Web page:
At the dawn of the new millennium, incoming Real Madrid president Florentino Pérez embarked on a transfer spree never before seen in the world of football. His entire presidential campaign was built upon the idea that he would somehow convince Luis Figo, the shining jewel in back-to-back champions Barcelona’s crown. And he succeeded.
Figo duly arrived at the Bernabéu to much fanfare. A year later, Zinedine Zidane arrived at the club and, alongside Figo, Raul, Roberto Carlos, and Iker Casillas, led the club to the 2002 UEFA Champions League with a 2-1 victory over German side Bayer Leverkusen. And Pérez wouldn’t stop there. Following that success, Los Blancos added Brazilian striker Ronaldo to their ranks, fresh off scoring eight goals as the Seleção secured the FIFA World Cup for the fifth time in Japan and South Korea. As if that wasn’t enough, they then brought global superstar David Beckham to the Spanish capital in a €37m deal.
Pérez was making signings left, right, and center as if he had just hit the jackpot at https://www.ignitioncasino.eu/casino/table-games, and it appeared that both he and his team of superstars could not be stopped. But despite the plethora of megamoney signings, the elusive La Decima – a tenth UEFA Champions League crown – remained exactly that, elusive. And his superstars eventually grew old and departed the Bernabéu.
The Second Coming
Pérez’s tenure as president of Real Madrid came to an end in 2006 and he was replaced by Ramón Calderón. However, the Palencia-born business mogul endured a torrid time at the helm of Los Blancos. His reign coincided with a Barcelona team that romped all before them thanks to the arrival of a young Lionel Messi, and in 2009, the club turned to Pérez to save them from their greatest rival’s shadow.
The new president wouldn’t wait around in restoring his club back to the pinnacle of world football. During his first tenure, a big-money signing would be announced year after year. But in 2009, Pérez and Real reeled off one huge name after the other in a matter of weeks, all in the hopes of bringing that elusive La Decima to the Bernabéu.
On July 1st, Los Blancos would bring in 2008 Balon d’Or winner Kaká from AC Milan for a fee of €67m. Five days later, the consensus best player in the world was brought to the Bernabéu when Cristiano Ronaldo arrived from Manchester United for €94m. Four days on from that, a 21-year-old striker by the name of Karim Benzema secured a €35m move from Lyon and then a month down the line, Liverpool’s orchestrator-in-chief Xabi Alonso would seal his move back to Spain for a fee of €34.5m.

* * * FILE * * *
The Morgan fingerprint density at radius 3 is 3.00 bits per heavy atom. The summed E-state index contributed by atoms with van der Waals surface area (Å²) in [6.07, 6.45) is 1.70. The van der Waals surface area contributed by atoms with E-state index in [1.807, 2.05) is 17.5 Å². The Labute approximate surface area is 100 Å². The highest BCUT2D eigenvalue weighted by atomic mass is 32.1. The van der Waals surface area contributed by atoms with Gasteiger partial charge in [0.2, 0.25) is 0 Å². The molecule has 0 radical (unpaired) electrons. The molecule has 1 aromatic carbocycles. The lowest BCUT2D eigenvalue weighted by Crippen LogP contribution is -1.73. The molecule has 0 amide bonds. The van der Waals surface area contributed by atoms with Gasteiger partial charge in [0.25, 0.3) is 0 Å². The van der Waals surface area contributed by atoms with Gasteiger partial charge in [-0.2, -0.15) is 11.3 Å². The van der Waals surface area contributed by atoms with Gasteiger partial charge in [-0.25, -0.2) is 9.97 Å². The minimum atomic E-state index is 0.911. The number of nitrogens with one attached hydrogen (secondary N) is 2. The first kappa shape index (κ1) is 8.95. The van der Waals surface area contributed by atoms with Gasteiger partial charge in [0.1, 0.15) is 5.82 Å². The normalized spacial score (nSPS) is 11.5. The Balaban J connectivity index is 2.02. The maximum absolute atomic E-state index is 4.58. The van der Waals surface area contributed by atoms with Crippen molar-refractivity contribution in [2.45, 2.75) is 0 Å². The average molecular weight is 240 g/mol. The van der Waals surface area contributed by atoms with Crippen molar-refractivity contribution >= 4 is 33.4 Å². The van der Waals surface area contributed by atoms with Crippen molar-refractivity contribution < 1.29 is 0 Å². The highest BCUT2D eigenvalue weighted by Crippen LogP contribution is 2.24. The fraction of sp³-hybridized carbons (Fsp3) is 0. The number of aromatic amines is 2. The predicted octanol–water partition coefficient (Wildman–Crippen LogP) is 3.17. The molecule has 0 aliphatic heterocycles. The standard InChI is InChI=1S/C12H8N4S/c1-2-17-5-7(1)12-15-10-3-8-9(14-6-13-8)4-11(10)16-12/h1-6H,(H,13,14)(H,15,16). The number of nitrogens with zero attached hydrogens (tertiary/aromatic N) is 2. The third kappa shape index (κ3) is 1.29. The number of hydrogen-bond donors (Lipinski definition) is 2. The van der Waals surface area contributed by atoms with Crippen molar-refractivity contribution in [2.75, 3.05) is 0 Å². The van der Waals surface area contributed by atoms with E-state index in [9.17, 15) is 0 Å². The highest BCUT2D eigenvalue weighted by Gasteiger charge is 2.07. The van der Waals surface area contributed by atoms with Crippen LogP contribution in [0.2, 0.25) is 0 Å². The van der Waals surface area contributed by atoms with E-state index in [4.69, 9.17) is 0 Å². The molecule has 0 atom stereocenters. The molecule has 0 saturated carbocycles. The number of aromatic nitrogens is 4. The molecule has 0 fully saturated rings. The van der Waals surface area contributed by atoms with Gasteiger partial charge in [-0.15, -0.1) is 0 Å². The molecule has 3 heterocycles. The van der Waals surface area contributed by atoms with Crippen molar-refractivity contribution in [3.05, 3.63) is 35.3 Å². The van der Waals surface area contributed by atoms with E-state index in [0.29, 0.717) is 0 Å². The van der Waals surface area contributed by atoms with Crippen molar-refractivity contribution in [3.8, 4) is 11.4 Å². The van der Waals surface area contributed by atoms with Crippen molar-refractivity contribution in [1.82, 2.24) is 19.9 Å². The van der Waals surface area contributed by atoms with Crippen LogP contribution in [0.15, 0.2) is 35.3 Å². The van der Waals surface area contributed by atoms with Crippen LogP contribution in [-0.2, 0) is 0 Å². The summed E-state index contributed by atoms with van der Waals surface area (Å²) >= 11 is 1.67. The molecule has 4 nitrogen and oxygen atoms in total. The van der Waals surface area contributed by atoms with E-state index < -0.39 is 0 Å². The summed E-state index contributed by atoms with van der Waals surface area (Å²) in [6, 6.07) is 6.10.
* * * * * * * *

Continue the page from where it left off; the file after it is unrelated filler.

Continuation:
It was a spending spree that no one could ever have imagined, but despite the huge transfer outlay, Real Madrid were still miles off the pace of Europe’s elite. They were eliminated in the second round of the Champions League by French champions Lyon – the club Benzema left in order to become a Galactico – and they finished behind Barcelona in the race for the Spanish title. That led Pérez to bring in perhaps the only Galactico in the world of football management, Jose Mourinho.
That Elusive La Decima
The Special One had just led Inter Milan to a historic treble, including defeating Bayern Munich at the Santiago Bernabéu to secure the UEFA Champions League for the first time in 45 years. He arrived in Madrid with supporters hoping that he could wrestle domestic dominance back from Catalonia, and of course provide that elusive La Decima. He immediately embarked on a crusade against Barcelona and their manager Pep Guardiola.
But for all Mourinho’s antics, he wouldn’t immediately overthrow the reigning kings. His side was thumped 5-1 in the Nou Camp in the first El Clasico of the season and that was a sign of things to come. The pair would then meet four times in the space of a month, in the UEFA Champions League semifinals, the Copa Del Rey final, and in a huge game in La Liga, where the winners would probably be crowned champions.
Mourinho would strike first, securing the Copa Del Rey courtesy of Gareth Bale’s late winner. Barcelona bounced back, knocking their rivals out of the Champions League thanks to Lionel Messi’s brilliance. The La Liga Clasico would end as a draw, meaning that the title would remain at the Nou Camp.
The Portuguese coach would eventually wrestle power away from his club’s biggest rivals. In 2012, Real Madrid lifted La Liga with an impressive 100 points. Manager Pep Guardiola would then leave the Nou Camp, with many feeling that Mourinho’s mind games had taken their toll. But after another semifinal defeat on the continental stage, this time at the hands of Bayern Munich, the writing was on the wall, and Mourinho would follow his adversary out of Spanish football.
That elusive La Decima had still not yet been claimed, and as the 2013/14 season came around, Real had gone 12 years without lifting the illustrious ‘Big Eared’ trophy. Former AC Milan boss Carlo Ancelotti was brought in from Paris Saint-Germain with one task, deliver La Decima. And he did, in dramatic circumstances.
Real Madrid reached their first UEFA Champions League final since 2002 at the end of that season. They would meet city rivals and newly crowned Spanish Champions Atletico Madrid in Lisbon and once Sergio Ramos netted a 94th-minute equalizer, Los Blancos would never look back. Further goals from Gareth Bale, Marcelo, and Cristiano Ronaldo secured a 4-1 victory after extra time, and La Decima was elusive no more.
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